Classic DJ Weapons of Yore: The BCR 2000

What’s the most searched MIDI controller on Google? The answer might surprise you. It’s not a studio mainstay like the MPC or Trigger Finger. It’s not a relatively new controller or a futuristic, buzz-worthy device. Nope. It’s an unassuming collection of encoders that’s been on the market for the better part of a decade.  Is it worthy of a spot in your arsenal of gear? And, if you already own one, how can you make the most of it?


These days barely a week goes by without a new MIDI controller hitting the market. But back in 2004, Behringer had much less competition when it rolled out the BCR2000. Designed as a companion controller with the BCF2000 (a bank of motorized faders), it quickly caught on with electronic musicians, producers, and DJs.

Nearly eight years later, the BCR’s popularity endures. In production studios and on major tours – a pair of BCR’s were part of Daft Punk’s badass pyramid set-up on their Alive 2007 tour – the controller has quietly become a staple of electronic music.


Let’s take a quick look at the pros and cons of this time-tested MIDI tank, then dig deeper into some of its uses in the studio and on the stage. As we’ll see, there are some good reasons why the BCR’s use is so widespread.


  • Versatile – Eight columns of endless encoders is never a bad thing. But what really makes the BCR stand out is the top row of encoders. Using its four bank buttons, you can have those eight top knobs control 32 different parameters. Combined with an array of buttons (including the top eight knobs, which also have a push function), the control possibilities are endless.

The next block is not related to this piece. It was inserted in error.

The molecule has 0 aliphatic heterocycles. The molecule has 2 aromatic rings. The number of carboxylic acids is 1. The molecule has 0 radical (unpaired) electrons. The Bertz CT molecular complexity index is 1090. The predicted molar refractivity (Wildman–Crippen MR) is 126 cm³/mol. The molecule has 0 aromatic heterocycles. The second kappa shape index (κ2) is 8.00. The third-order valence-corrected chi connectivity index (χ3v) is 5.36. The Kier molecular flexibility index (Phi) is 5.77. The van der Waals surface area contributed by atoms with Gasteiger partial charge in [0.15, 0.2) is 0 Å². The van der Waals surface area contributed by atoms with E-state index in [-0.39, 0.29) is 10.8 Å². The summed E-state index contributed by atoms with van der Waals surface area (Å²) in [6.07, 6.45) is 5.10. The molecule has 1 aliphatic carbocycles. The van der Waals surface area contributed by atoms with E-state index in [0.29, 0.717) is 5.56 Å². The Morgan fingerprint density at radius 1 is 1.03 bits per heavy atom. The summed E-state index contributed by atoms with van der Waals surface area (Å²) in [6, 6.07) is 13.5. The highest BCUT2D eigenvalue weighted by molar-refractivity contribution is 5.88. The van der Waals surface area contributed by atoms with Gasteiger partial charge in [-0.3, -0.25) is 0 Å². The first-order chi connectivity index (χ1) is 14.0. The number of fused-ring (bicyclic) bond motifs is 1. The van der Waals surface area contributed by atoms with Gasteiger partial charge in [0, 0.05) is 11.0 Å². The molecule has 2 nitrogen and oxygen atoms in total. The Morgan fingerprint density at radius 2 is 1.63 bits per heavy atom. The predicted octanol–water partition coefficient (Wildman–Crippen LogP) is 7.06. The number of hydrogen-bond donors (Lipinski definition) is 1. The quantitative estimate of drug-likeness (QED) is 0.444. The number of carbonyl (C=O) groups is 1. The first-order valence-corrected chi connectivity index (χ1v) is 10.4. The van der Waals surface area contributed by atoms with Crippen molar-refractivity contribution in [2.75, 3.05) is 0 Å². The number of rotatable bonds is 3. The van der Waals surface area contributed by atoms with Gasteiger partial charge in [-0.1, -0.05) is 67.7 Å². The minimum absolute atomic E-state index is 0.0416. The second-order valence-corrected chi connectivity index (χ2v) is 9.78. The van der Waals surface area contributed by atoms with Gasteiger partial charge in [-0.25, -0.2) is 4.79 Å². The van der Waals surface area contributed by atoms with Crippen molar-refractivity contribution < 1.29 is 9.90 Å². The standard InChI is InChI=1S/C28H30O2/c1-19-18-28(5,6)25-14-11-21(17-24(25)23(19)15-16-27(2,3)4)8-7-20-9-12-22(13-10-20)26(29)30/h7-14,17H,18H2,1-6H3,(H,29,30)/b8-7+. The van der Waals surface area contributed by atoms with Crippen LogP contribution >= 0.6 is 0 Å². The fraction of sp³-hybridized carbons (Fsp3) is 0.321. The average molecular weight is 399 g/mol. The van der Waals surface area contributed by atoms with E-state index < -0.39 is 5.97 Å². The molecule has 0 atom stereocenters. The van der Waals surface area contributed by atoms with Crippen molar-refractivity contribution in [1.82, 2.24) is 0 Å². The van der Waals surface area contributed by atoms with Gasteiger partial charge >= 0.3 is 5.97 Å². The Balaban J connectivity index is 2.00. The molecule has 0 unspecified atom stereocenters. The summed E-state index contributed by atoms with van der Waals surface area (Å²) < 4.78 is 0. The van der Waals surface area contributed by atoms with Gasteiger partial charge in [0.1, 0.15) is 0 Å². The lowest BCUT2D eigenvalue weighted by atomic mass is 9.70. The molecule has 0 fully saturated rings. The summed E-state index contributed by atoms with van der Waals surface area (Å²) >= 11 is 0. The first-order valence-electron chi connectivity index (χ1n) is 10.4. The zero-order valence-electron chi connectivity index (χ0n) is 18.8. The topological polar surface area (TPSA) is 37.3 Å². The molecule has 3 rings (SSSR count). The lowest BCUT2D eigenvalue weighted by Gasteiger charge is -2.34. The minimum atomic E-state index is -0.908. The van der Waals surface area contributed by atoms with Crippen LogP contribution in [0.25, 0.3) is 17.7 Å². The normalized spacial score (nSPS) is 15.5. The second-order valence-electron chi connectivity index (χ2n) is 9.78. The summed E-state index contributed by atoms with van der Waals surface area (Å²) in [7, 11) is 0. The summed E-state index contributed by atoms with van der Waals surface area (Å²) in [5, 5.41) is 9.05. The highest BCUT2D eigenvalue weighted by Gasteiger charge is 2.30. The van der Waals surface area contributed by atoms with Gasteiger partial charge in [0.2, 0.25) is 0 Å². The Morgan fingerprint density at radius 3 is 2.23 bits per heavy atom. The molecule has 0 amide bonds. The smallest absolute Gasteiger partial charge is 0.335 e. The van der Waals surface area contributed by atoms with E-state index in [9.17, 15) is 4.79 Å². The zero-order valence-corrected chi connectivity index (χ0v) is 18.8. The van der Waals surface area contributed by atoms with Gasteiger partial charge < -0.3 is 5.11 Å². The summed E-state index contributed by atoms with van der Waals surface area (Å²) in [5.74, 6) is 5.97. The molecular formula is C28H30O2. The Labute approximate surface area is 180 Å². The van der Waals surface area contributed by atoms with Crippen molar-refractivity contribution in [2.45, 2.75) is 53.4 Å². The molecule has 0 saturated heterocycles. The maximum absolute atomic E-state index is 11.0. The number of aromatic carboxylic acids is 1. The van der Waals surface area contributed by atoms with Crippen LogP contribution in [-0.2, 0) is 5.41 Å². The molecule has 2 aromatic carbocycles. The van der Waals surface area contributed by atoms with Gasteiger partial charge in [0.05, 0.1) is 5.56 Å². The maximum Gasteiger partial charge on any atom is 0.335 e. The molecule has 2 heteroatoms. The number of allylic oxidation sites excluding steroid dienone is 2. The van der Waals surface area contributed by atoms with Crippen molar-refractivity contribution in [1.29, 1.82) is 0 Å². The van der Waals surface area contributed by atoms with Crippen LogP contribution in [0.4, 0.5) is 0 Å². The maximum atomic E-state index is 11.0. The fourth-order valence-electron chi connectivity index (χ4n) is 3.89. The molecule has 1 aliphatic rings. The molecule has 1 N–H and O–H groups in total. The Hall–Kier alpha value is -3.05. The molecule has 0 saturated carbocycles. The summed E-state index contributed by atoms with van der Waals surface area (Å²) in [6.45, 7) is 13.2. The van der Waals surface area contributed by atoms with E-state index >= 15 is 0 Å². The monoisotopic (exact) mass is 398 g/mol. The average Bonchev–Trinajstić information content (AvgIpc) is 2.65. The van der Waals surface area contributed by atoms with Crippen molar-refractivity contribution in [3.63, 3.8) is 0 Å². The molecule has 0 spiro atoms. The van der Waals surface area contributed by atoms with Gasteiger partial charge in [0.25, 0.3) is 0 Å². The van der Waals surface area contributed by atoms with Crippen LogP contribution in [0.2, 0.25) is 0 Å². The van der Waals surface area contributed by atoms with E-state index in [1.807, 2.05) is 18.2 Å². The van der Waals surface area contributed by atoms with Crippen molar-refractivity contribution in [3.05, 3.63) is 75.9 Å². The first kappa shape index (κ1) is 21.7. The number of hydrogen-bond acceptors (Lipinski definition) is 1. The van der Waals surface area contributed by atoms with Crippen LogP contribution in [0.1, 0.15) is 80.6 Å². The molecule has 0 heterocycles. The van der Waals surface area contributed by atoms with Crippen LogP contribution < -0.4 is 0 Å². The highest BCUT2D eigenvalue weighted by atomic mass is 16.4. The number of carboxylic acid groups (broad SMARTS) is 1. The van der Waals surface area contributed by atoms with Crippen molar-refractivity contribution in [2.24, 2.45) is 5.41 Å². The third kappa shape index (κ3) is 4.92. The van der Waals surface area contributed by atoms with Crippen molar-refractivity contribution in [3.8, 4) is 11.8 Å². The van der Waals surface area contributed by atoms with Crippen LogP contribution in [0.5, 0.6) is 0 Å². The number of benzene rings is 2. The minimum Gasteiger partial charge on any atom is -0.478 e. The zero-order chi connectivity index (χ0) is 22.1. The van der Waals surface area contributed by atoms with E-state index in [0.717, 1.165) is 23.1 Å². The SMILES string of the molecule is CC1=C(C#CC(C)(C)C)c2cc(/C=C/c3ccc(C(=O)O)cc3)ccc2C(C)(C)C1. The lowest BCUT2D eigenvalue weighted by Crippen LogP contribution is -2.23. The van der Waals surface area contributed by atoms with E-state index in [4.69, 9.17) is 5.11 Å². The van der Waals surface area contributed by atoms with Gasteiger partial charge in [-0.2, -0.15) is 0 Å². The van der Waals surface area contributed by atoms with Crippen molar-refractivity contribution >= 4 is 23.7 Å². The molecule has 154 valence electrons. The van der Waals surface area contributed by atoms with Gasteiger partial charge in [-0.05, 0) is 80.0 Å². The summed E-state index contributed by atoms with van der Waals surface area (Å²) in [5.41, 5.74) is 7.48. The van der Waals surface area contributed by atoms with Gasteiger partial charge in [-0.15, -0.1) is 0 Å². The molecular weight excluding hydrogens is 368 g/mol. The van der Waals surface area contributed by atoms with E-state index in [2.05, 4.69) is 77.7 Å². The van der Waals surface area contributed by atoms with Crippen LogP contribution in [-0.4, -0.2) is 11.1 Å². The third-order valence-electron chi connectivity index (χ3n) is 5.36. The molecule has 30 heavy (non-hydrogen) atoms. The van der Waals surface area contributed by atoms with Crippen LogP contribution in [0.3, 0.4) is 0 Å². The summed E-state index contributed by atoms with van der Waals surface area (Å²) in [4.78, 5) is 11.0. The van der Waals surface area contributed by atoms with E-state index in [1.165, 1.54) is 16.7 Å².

• Cheap – A new BCR will set you back $150. Look around on Craigslist or eBay, and you can find a used one for closer to $100.
  • Reliable – While it’s not built like the proverbial brick shithouse, the BCR can definitely take a beating. And if it does succumb to a spilled beer or steep drop, it’s not hard to replace.


  • Bulky – Weighing in at about five pounds and taking up a sizeable footprint, this is not a travel-friendly device. It’s not sleek and sexy – especially compared to modern controllers.
  • It doesn’t feel like a DJ mixer – The larger size and looser feel of the knobs is a far cry from the smaller, rubberized feel of most mixers. This might be a concern if you’re mixing “in the box,” and want your controller to feel like a mixer. Also, because the knobs are endless, you can’t feel where they stop and end.
  • Holy crap that’s a lot of knobs The BCR might be overkill if you’re looking to keep it simple; there are more streamlined controllers that might better suit your needs. And if you absolutely must have faders (or a crossfader), there are none to be found here.


One look at the BCR, and you can easily visualize some natural MIDI mappings for studio work. With its eight columns of knobs, it’s logical to assign each column to a track. I like to assign the second row of encoders to the volume of each track, with the third and fourth rows assigned to reverb and delay sends. The pair of buttons on each column can then be assigned to solos and mutes.

The top bank of encoders can be designed around your more specific needs. For instance, you could have each of those four banks control a different FX rack in Ableton. They can also be assigned to various mixer effects, like frequency controls, volume, crossfade, and cueing. Having this much hands-on control is a big help when it comes to things like fine-tuning a mix or adding natural-sounding FX and volume automations to your songs.